From here the sign indicates that to get to the peak it will take 15mins, and when you see it you will begin to doubt, “really, 15mins?!” The reason for this is because at the start of the top section it is a steep climb up, but the most challenging part for many is when you come abruptly to a (surprising especially since the Tirohanga Track is categorised as EASY) large craggy rocks/boulder that you have to sudden tackle to continue on with the tramp. In the Pirongia and Raglan Tracks brochure they refer to this short scramble as “tramp leads up over rock to the trig view point” and “it then climbs steadily up a rocky outcrop to the trig”. I don’t know about you but when I read that I was expecting just a steep short haul over a boulder, not actually scrambling, but don’t worry, this only rocky section only looks daunting but there are enough ledges, crevices, cracks, tree trunks and branches to allow you to scramble up. If the rock is wet then extra caution is required because this will have made it a little bit more risky to climb. It was dry when I tackled it. After the rocks you will continue to ascend upwards and come across a second rock section. Again, with well thought out steps there are enough features on the rock to allow you to scramble up and over it.

At this point you maybe thinking getting up is one thing, how do I get down? Well, personally if I find a really steep section which I have to get down from I would sit down on the edge of the steep section, steady myself by grabbing something with my hands whether that is a tree branch or a part of a rock, and then step down slowly with my legs. If I feel like I’m going to fall forward, lean back and just sit on the edge, you’re not going to go anywhere. Also remember that your arms are holding onto something so you should already be steady before you started moving. Plan out what your going to do and take your time.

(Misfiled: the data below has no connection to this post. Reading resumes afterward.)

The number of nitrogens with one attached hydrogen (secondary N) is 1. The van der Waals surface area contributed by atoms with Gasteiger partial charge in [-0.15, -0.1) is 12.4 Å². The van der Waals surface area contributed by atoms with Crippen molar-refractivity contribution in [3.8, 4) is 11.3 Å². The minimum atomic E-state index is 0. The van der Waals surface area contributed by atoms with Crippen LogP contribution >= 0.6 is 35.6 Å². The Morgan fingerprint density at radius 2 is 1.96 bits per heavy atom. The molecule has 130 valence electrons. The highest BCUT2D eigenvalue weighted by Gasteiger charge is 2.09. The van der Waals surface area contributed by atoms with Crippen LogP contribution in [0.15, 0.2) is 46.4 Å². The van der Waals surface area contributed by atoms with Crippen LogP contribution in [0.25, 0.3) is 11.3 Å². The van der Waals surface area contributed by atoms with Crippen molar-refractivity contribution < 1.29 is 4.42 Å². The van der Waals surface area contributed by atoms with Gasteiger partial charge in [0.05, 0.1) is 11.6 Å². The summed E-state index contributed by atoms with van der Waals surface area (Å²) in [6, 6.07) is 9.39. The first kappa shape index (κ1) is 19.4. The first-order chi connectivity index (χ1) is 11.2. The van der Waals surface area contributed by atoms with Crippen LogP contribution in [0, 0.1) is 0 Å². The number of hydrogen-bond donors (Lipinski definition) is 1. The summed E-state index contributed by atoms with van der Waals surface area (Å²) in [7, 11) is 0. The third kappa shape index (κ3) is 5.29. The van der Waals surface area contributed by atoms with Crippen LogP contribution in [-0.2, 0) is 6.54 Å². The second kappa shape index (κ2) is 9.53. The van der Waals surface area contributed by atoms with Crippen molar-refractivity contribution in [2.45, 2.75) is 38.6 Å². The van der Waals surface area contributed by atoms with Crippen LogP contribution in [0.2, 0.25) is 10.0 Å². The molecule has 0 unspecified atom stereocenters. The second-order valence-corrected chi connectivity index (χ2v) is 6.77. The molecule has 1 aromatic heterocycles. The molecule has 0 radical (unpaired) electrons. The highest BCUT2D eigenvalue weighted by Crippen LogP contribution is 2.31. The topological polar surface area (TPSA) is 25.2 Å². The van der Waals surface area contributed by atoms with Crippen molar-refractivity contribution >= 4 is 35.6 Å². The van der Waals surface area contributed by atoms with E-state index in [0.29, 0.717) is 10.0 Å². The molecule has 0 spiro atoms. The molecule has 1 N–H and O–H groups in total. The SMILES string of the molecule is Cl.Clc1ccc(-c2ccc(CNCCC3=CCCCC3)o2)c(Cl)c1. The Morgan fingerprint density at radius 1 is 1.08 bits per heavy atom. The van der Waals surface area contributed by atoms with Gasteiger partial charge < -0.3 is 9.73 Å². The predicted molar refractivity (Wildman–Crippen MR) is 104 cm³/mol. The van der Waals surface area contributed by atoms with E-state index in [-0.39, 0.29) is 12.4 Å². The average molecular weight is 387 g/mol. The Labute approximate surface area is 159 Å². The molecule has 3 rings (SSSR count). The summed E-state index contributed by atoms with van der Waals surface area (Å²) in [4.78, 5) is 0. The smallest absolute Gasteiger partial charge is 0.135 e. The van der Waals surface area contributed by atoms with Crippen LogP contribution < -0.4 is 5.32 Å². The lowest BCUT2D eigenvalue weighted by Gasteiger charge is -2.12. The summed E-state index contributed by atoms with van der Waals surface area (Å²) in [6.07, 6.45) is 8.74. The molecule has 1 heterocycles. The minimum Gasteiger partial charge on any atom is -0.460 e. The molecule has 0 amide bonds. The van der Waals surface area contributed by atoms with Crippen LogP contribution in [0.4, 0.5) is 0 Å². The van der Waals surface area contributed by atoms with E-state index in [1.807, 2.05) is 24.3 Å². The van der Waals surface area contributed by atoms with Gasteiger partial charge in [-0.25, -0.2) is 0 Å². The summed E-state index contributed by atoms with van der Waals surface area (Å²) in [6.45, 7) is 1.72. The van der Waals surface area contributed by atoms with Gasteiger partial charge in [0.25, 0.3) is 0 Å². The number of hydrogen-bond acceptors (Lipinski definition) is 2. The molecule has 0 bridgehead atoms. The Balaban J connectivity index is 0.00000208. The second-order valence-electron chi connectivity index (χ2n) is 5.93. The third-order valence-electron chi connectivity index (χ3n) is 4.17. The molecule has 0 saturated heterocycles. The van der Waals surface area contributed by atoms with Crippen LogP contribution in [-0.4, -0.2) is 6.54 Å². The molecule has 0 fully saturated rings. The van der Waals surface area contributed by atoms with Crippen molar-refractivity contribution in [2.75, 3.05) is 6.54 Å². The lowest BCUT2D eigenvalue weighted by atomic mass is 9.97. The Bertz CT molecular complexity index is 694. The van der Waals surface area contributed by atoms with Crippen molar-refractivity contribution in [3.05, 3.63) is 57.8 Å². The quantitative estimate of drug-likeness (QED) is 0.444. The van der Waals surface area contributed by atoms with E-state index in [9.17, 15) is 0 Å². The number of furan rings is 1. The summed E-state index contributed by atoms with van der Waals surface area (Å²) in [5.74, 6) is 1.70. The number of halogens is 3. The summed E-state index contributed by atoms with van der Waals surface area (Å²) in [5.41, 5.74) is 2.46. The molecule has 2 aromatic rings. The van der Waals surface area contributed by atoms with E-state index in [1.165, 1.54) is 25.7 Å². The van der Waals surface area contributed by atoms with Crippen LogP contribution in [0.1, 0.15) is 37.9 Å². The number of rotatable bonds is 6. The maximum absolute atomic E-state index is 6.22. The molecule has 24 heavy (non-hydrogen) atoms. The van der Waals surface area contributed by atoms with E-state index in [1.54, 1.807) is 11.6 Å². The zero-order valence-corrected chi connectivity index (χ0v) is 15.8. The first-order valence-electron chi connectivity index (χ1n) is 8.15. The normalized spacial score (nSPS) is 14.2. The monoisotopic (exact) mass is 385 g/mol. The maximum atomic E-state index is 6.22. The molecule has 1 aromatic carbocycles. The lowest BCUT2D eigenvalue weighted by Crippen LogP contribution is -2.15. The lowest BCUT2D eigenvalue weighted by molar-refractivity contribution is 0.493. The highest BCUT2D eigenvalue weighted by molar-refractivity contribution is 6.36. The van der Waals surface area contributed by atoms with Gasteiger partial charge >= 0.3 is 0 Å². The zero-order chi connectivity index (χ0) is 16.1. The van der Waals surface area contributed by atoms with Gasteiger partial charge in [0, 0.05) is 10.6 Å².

There are two rock sections that have to be tackled but both are no more than 5m in vertical length so it’s short. I was sceptical that that last scrambling section would take 15mins to get to the peak when I saw it but it really just took us 15mins so it’s not too taxing, just a little bit more physical exertion required. Once your over the second scrambling section it’s the peak so once you’re over over that you’re there! Because we started off in the late afternoon, we could see the light peaking through the canopy at the top of the trees beckoning us to reach the summit. Once you’re at the top you are greeted with some wonderful views and of course the usual lookout post. As the entire walk except for the summit is through forest you’re walking under canopy and so when we reached the top the contrast in colour and light of the sky and landscape was stark. As I have come to love, walking around Waikato makes me feel like I’m walking in the rainforest for the humidity and the sounds of the different birds. I loved listening to the whistling bird (which I think was the Tui birds communicating – DOC bird song , this is where an expert would be handy right now) in an otherwise peaceful environment.

Useful links:

DOC – Ruapane Lookout

DOC – Bird songs

DOC – Pirongia and Raglan Tracks brochure